Quarry rezoning explosive issue

Tuesday, November 7, 2017
The Rogers Group invited the Marshall County Planning Commission and area residents concerned about a request to expand the quarry to witness a blast at the Pottsville site on Wednesday. The blast was the highlight of a presentation by Rogers discussing their procedures to limit vibration and sound from blasting in the quarry. The Rogers Group is seeking the rezoning of just over 300 acres at the site to allow expansion of the operation. The photos show Wednesday’s “shot,” which removed limestone from an 85 foot rock face at the quarry.
Tribune photos by Scott Pearson

It’s not every public meeting that features an explosion at the end.

The Rogers Group invited the Marshall County Planning Commission and neighbors of their Pottsville quarry site to view a blast at the quarry and to hear of the company’s efforts to minimize any impact from operations on surrounding homeowners.

The company has requested approval from the Planning Commission for the rezoning of 308 acres next to the existing site on Highway 99 in order to expand the Pottsville operation.

Some area residents are opposed to the request, citing concerns about the impact of blasting in the quarry on their wells and home foundations, among other concerns.

One man was concerned about possible debris from blasting at the quarry threatening his home.

Both Kenny Nelson Road and Collins West Road border the Pottsville Quarry.

The meeting was intended to explain the company’s efforts to be a good neighbor and the monitoring they undertake to minimize any impact on the area.

Representatives of the Rogers Group, their blasting contractor, and their vibration monitoring consultant went over the processes at the

ry during blasting.

Matt Pilz, with Vibratech, the company who monitors vibration from the site, went over the company’s monitoring efforts and Federal and State regulations on acceptable levels of ground and air vibration allowed from blasting operations.

The Federal standard is two inches of movement per second for the ground.

Representatives of the Rogers Group voluntarily limited any blasting vibrations at the quarry to a level much lower than the allowable standard, one-half-inch of movement per second.

The “shot’ on Wednesday, despite roughly 1,100 pounds of explosives and on a larger rock face than normal, was predicted to generate one-quarter of an inch of movement, and seismographs monitoring vibration showed less than that actually occurred.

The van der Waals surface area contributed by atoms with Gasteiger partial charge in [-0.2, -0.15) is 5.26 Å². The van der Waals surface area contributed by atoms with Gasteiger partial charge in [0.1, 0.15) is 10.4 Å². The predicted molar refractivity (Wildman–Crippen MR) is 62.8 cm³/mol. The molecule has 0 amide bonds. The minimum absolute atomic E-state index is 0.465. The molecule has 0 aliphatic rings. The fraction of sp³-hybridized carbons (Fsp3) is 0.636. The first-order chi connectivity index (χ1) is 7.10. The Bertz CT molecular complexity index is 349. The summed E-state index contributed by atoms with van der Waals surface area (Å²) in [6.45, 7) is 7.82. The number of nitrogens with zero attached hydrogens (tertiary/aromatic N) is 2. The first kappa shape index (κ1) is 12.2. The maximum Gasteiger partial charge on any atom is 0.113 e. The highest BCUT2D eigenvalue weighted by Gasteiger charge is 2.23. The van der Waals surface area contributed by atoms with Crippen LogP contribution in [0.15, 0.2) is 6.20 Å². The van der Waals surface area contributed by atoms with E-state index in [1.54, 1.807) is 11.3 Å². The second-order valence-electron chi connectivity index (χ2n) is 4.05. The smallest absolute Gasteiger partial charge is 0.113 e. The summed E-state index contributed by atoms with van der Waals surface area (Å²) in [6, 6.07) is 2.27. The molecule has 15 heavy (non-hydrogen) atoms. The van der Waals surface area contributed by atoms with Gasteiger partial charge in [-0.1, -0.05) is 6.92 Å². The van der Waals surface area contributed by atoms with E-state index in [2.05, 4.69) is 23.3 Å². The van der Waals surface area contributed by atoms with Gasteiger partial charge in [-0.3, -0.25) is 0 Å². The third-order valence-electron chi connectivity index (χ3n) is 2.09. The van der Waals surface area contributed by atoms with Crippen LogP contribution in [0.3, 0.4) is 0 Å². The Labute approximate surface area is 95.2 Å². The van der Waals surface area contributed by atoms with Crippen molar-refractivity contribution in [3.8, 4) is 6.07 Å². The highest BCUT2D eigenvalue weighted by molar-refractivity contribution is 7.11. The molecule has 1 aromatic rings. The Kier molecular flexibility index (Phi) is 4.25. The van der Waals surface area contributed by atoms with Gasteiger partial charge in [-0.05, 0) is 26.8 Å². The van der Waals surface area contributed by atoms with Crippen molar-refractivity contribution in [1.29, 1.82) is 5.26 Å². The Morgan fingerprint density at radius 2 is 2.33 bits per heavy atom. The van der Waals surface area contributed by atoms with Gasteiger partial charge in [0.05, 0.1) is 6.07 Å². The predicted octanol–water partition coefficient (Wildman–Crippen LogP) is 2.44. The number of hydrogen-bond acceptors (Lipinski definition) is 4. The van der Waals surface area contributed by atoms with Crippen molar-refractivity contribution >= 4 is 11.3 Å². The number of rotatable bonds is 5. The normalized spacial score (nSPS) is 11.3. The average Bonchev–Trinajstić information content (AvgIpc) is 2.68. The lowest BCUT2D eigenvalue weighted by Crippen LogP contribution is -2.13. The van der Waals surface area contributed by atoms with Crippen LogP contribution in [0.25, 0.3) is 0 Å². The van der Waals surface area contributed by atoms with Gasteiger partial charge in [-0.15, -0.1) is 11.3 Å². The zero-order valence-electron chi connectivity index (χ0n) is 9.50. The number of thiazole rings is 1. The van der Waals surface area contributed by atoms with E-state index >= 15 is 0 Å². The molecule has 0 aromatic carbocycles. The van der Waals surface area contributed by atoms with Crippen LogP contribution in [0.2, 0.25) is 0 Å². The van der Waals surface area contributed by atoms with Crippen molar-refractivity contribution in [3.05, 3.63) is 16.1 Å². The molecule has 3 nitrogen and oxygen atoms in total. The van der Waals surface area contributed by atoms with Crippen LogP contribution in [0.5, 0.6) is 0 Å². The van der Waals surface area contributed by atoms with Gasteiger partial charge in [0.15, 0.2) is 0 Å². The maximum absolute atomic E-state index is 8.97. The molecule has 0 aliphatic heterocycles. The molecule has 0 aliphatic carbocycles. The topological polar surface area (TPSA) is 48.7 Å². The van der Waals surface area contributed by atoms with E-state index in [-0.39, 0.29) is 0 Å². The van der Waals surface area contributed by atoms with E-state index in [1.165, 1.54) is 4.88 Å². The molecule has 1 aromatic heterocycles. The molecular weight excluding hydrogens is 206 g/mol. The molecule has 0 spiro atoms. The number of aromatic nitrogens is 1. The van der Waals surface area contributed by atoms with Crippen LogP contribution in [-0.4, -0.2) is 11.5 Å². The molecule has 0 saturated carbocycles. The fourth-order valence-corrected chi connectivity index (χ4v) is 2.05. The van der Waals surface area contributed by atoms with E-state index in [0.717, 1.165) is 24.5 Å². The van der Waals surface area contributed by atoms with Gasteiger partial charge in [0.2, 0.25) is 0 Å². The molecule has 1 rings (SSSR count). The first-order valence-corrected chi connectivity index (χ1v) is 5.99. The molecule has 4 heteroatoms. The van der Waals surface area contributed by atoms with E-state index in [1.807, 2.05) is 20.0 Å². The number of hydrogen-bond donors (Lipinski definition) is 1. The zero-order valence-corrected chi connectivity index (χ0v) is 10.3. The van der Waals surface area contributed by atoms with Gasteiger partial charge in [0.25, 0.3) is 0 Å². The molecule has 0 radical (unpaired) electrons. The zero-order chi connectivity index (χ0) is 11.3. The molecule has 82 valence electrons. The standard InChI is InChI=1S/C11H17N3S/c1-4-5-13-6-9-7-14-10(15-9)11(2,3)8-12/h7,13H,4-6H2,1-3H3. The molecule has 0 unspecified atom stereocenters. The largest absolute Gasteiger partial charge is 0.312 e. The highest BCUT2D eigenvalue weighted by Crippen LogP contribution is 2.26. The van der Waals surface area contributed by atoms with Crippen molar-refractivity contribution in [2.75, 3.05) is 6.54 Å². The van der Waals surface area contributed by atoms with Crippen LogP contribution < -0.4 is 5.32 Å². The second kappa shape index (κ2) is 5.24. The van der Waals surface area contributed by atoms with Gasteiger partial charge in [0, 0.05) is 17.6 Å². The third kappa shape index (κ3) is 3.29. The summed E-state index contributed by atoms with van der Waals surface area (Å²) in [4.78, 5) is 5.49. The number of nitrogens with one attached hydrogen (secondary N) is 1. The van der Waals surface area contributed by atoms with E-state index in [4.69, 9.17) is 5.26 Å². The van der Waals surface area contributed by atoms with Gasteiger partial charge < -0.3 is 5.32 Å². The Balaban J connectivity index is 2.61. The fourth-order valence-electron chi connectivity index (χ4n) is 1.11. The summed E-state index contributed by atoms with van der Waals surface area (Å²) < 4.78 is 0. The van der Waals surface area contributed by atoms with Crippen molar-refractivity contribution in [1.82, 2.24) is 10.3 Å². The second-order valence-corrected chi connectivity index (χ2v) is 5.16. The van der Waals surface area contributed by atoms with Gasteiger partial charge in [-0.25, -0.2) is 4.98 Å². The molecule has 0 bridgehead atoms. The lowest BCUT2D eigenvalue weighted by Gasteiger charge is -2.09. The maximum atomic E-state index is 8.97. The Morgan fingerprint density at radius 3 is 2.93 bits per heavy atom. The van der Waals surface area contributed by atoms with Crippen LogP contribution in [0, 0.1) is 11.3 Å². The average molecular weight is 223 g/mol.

In 2015, the company requested a rezoning for property to the west of the current location.

Rogers either owns or has leases on 655 acres at the Pottsville location.

That request was not approved, at the time, due to opposition from residents.

Rogers said that this request for rezoning moves to the east of the site, farther away from residences and bordered by either agricultural land or the Volunteer Materials quarry on Highway 99.

Marshall County Zoning Administrator Don Nelson was pleased with the turnout at the meeting and hoped that some good had come from the forum.

“I’ve always said it, but we have a really good Planning Commission,” said Nelson. “A lot of them took a day off of work to be here.”

Nelson said that one neighbor of the quarry had told him that she still opposed the expansion, but that she understood the quarry and their process better.

The commission will meet on November 21 to consider the rezoning request.

The Rogers Group began operating in Pottsville in 1990, with their first large project being supplying gravel for construction on I-65.

The Pottsville quarry produces limestone products used, depending on size, for everything from erosion control to road beds and concrete to agricultural lime.

According to Rogers, the quarry employs 18 people at Pottsville and supports another 12 to 14 trucking jobs in the county through hauling stone.

By the company’s estimates, the Pottsville operation pays close to $400,000 per year in county sales and severance taxes to Marshall County.